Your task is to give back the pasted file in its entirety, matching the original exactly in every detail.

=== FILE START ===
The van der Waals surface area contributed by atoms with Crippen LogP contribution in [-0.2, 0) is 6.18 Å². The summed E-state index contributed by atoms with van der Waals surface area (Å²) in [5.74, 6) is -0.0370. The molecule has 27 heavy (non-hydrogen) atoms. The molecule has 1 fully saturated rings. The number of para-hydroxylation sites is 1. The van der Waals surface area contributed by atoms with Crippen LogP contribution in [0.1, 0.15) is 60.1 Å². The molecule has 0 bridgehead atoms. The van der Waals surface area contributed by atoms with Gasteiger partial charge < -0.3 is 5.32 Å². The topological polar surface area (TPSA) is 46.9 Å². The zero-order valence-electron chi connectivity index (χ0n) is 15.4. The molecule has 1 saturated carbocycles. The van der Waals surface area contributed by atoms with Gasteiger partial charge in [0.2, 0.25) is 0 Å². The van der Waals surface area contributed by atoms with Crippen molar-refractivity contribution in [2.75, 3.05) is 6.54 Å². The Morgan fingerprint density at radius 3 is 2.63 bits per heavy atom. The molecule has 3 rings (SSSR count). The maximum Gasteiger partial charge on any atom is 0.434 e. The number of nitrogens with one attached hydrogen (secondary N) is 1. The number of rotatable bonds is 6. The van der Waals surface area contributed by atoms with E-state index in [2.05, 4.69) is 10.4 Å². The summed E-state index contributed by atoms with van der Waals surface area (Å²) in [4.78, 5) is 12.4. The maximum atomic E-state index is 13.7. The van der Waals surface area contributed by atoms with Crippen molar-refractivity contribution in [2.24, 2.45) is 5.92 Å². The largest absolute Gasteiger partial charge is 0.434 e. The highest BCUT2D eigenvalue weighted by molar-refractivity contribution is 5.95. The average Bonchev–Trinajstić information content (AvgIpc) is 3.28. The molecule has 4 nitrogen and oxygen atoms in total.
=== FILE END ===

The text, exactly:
The van der Waals surface area contributed by atoms with Crippen LogP contribution in [-0.2, 0) is 6.18 Å². The summed E-state index contributed by atoms with van der Waals surface area (Å²) in [5.74, 6) is -0.0370. The molecule has 27 heavy (non-hydrogen) atoms. The molecule has 1 fully saturated rings. The number of para-hydroxylation sites is 1. The van der Waals surface area contributed by atoms with Crippen LogP contribution in [0.1, 0.15) is 60.1 Å². The molecule has 0 bridgehead atoms. The van der Waals surface area contributed by atoms with Gasteiger partial charge < -0.3 is 5.32 Å². The topological polar surface area (TPSA) is 46.9 Å². The zero-order valence-electron chi connectivity index (χ0n) is 15.4. The molecule has 1 saturated carbocycles. The van der Waals surface area contributed by atoms with Gasteiger partial charge in [0.2, 0.25) is 0 Å². The van der Waals surface area contributed by atoms with Crippen molar-refractivity contribution in [2.75, 3.05) is 6.54 Å². The Morgan fingerprint density at radius 3 is 2.63 bits per heavy atom. The molecule has 3 rings (SSSR count). The maximum Gasteiger partial charge on any atom is 0.434 e. The number of nitrogens with one attached hydrogen (secondary N) is 1. The number of rotatable bonds is 6. The van der Waals surface area contributed by atoms with E-state index in [2.05, 4.69) is 10.4 Å². The summed E-state index contributed by atoms with van der Waals surface area (Å²) in [4.78, 5) is 12.4. The maximum atomic E-state index is 13.7. The van der Waals surface area contributed by atoms with Crippen molar-refractivity contribution in [2.24, 2.45) is 5.92 Å². The largest absolute Gasteiger partial charge is 0.434 e. The highest BCUT2D eigenvalue weighted by molar-refractivity contribution is 5.95. The average Bonchev–Trinajstić information content (AvgIpc) is 3.28. The molecule has 4 nitrogen and oxygen atoms in total.